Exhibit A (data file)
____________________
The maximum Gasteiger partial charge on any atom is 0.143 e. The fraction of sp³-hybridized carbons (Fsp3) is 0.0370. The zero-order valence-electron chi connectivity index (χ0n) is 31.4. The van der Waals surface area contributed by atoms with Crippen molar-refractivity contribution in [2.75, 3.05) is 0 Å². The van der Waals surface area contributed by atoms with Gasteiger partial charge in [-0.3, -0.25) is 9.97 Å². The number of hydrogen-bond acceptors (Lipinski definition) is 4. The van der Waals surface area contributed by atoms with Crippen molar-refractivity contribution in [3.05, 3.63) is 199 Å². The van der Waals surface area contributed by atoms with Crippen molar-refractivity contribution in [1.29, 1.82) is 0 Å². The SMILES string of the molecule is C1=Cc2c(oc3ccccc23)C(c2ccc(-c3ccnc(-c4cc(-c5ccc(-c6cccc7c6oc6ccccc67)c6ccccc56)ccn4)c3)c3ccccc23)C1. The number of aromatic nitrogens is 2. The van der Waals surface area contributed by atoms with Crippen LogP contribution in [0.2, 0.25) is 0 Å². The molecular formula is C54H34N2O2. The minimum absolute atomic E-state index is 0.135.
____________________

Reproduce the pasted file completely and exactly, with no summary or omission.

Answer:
The maximum Gasteiger partial charge on any atom is 0.143 e. The fraction of sp³-hybridized carbons (Fsp3) is 0.0370. The zero-order valence-electron chi connectivity index (χ0n) is 31.4. The van der Waals surface area contributed by atoms with Crippen molar-refractivity contribution in [2.75, 3.05) is 0 Å². The van der Waals surface area contributed by atoms with Gasteiger partial charge in [-0.3, -0.25) is 9.97 Å². The number of hydrogen-bond acceptors (Lipinski definition) is 4. The van der Waals surface area contributed by atoms with Crippen molar-refractivity contribution in [3.05, 3.63) is 199 Å². The van der Waals surface area contributed by atoms with Crippen molar-refractivity contribution in [1.29, 1.82) is 0 Å². The SMILES string of the molecule is C1=Cc2c(oc3ccccc23)C(c2ccc(-c3ccnc(-c4cc(-c5ccc(-c6cccc7c6oc6ccccc67)c6ccccc56)ccn4)c3)c3ccccc23)C1. The number of aromatic nitrogens is 2. The van der Waals surface area contributed by atoms with Crippen LogP contribution in [0.2, 0.25) is 0 Å². The molecular formula is C54H34N2O2. The minimum absolute atomic E-state index is 0.135.